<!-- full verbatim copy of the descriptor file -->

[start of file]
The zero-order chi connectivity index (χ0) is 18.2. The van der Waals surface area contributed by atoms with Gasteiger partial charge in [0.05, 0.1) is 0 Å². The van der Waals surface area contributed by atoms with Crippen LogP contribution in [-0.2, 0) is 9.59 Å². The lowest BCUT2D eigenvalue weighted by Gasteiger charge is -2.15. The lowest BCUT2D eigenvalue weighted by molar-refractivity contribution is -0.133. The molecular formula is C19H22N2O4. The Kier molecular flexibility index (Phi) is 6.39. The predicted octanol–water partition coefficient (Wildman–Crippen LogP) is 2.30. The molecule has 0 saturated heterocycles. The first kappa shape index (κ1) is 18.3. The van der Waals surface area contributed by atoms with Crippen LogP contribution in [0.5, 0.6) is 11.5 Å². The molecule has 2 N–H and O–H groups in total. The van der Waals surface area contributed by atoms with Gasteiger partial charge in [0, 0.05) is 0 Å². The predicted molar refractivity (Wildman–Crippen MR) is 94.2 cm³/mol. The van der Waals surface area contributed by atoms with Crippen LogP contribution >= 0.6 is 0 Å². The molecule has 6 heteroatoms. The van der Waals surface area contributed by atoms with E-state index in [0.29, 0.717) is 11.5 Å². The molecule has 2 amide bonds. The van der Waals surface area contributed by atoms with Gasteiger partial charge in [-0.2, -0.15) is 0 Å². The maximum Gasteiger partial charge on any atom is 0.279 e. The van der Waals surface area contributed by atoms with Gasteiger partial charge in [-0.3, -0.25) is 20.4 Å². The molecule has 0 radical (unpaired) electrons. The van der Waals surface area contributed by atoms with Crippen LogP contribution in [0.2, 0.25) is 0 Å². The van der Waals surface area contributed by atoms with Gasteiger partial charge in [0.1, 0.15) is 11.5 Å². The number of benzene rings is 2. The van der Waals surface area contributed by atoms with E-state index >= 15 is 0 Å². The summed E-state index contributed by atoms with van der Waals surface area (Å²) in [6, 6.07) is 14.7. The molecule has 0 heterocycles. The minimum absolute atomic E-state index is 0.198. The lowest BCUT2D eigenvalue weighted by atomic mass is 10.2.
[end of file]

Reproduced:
The zero-order chi connectivity index (χ0) is 18.2. The van der Waals surface area contributed by atoms with Gasteiger partial charge in [0.05, 0.1) is 0 Å². The van der Waals surface area contributed by atoms with Crippen LogP contribution in [-0.2, 0) is 9.59 Å². The lowest BCUT2D eigenvalue weighted by Gasteiger charge is -2.15. The lowest BCUT2D eigenvalue weighted by molar-refractivity contribution is -0.133. The molecular formula is C19H22N2O4. The Kier molecular flexibility index (Phi) is 6.39. The predicted octanol–water partition coefficient (Wildman–Crippen LogP) is 2.30. The molecule has 0 saturated heterocycles. The first kappa shape index (κ1) is 18.3. The van der Waals surface area contributed by atoms with Crippen LogP contribution in [0.5, 0.6) is 11.5 Å². The molecule has 2 N–H and O–H groups in total. The van der Waals surface area contributed by atoms with Gasteiger partial charge in [0, 0.05) is 0 Å². The predicted molar refractivity (Wildman–Crippen MR) is 94.2 cm³/mol. The van der Waals surface area contributed by atoms with Crippen LogP contribution >= 0.6 is 0 Å². The molecule has 6 heteroatoms. The van der Waals surface area contributed by atoms with E-state index in [0.29, 0.717) is 11.5 Å². The molecule has 2 amide bonds. The van der Waals surface area contributed by atoms with Gasteiger partial charge in [-0.2, -0.15) is 0 Å². The maximum Gasteiger partial charge on any atom is 0.279 e. The van der Waals surface area contributed by atoms with Gasteiger partial charge in [-0.3, -0.25) is 20.4 Å². The molecule has 0 radical (unpaired) electrons. The van der Waals surface area contributed by atoms with Crippen LogP contribution in [0.2, 0.25) is 0 Å². The van der Waals surface area contributed by atoms with Gasteiger partial charge in [0.1, 0.15) is 11.5 Å². The number of benzene rings is 2. The van der Waals surface area contributed by atoms with E-state index >= 15 is 0 Å². The summed E-state index contributed by atoms with van der Waals surface area (Å²) in [6, 6.07) is 14.7. The molecule has 0 heterocycles. The minimum absolute atomic E-state index is 0.198. The lowest BCUT2D eigenvalue weighted by atomic mass is 10.2.